David Robert Gilmour ROSS - 06/06/2019

Parole Hearing

Under section 21(2) of the Parole Act 2002

David Robert Gilmour ROSS

Hearing: 6 June 2019

at Rimutaka Prison

Members of the Board:

  • Mr N Trendle – Panel Convenor
  • Mr S Perry
  • Mr A Hackney


  • Mr M Bott


  1. David Robert Gilmour Ross is serving a sentence totalling ten years and ten months imprisonment for fraud-related offending.  The seriousness of his offending was marked by the imposition of a minimum period of imprisonment totalling five years and five months, which was completed in January this year. Over 700 victims lost around $115 million as a result of his offending.
  2. Mr Ross initially appeared before the Board on 20 March 2019.  The Board’s decision on that occasion was the subject of a successful review application, which resulted in Mr Ross appearing before us today for what is effectively his first consideration of parole.
  3. He was represented by Mr Bott who provided the Board with written submissions of a preliminary nature.  In essence, counsel submitted that apart from the issue of Mr Ross’s proposed accommodation when he left prison, the combination of a number of factors supported his submission that Mr Ross’s release would not pose an undue risk to the safety of the community.
  4. First, Mr Bott pointed to the psychologist’s assessment that Mr Ross presented with a low risk of re-offending; secondly, he had fully co-operated with the authorities; thirdly, he was unable to access other people’s monies in the future; fourthly, the Board could set special release conditions to undergird the restrictions on his ability to re-offend and finally, the public notoriety of his prosecution and sentencing also served to mitigate risk.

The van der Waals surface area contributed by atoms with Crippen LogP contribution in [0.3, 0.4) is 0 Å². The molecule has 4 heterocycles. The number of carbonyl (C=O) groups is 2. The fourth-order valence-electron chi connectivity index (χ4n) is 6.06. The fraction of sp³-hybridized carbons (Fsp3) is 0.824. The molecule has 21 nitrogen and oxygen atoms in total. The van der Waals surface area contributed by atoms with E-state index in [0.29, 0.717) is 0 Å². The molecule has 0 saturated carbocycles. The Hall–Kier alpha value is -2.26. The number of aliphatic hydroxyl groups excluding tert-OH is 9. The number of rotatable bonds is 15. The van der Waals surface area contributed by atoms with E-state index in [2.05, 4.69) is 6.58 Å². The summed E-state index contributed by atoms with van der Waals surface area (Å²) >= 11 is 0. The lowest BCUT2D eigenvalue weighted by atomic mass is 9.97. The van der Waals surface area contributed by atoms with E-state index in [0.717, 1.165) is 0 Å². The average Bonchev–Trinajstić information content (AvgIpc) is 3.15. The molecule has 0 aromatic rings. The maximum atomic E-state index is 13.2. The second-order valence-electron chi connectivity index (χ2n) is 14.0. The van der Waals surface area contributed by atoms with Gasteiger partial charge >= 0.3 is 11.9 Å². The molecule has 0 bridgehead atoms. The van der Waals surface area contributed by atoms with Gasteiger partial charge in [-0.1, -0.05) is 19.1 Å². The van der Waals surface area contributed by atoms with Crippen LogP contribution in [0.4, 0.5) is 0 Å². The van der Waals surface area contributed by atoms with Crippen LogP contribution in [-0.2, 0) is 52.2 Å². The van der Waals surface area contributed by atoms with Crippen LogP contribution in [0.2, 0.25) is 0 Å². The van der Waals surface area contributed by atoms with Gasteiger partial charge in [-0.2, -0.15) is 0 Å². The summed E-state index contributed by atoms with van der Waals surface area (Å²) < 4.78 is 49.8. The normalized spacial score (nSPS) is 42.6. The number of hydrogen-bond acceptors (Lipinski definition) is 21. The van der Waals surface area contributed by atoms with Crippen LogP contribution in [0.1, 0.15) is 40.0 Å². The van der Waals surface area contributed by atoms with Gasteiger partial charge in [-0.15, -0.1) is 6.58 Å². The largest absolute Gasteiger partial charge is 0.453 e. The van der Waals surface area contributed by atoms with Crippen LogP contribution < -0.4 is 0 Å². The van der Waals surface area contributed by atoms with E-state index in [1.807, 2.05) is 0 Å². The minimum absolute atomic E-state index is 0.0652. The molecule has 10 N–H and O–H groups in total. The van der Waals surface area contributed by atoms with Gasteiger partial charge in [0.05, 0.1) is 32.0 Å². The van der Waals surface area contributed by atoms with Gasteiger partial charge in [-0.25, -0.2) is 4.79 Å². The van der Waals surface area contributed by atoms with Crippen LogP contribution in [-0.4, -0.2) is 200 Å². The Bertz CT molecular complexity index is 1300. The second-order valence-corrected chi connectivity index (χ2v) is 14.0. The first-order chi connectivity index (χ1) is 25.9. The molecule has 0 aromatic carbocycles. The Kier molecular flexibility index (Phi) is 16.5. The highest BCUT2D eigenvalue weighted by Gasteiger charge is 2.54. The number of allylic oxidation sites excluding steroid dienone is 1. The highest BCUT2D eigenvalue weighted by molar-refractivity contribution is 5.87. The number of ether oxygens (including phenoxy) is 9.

5. The psychological report before the Board dated 18 December 2018 referred to a reluctance on the part of Mr Ross to openly discuss what brought him to offend.  It was evident he wanted to control the nature of the psychologist’s assessment process. The psychologist recorded that he became defensive when asked questions regarding his offending.  He was also recorded as questioning the psychologist’s ability to assess his offending given the psychologist’s disclosure of limited financial expertise.
  6. In his opening Mr Bott referred to Mr Ross’s reluctance to disclose information to the psychologist and explained that it was due to his concern that it could be used in unjustified civil litigation against him in the future. Counsel conceded that he was unaware of any proceedings having been commenced.
  7. At the conclusion of the report, the psychologist noted that Mr Ross had not provided a sufficiently detailed account of his offending behaviour, but indicated that he would provide that direct to the Board at the hearing.  Accordingly, the Board directed questions to Mr Ross as to why he offended in the way he did.   He began by explaining that his offending occurred after a “mistake was made”.  Thereafter, the business “turned into” a Ponzi scheme.  That was a consequence of the operation of the business.  He accepted he made a grave mistake as he did not own up to what occurred.  He said at the time he was misguided and deluded, and thought he could correct the position.  He conceded to a feeling of over-confidence that he could correct the error.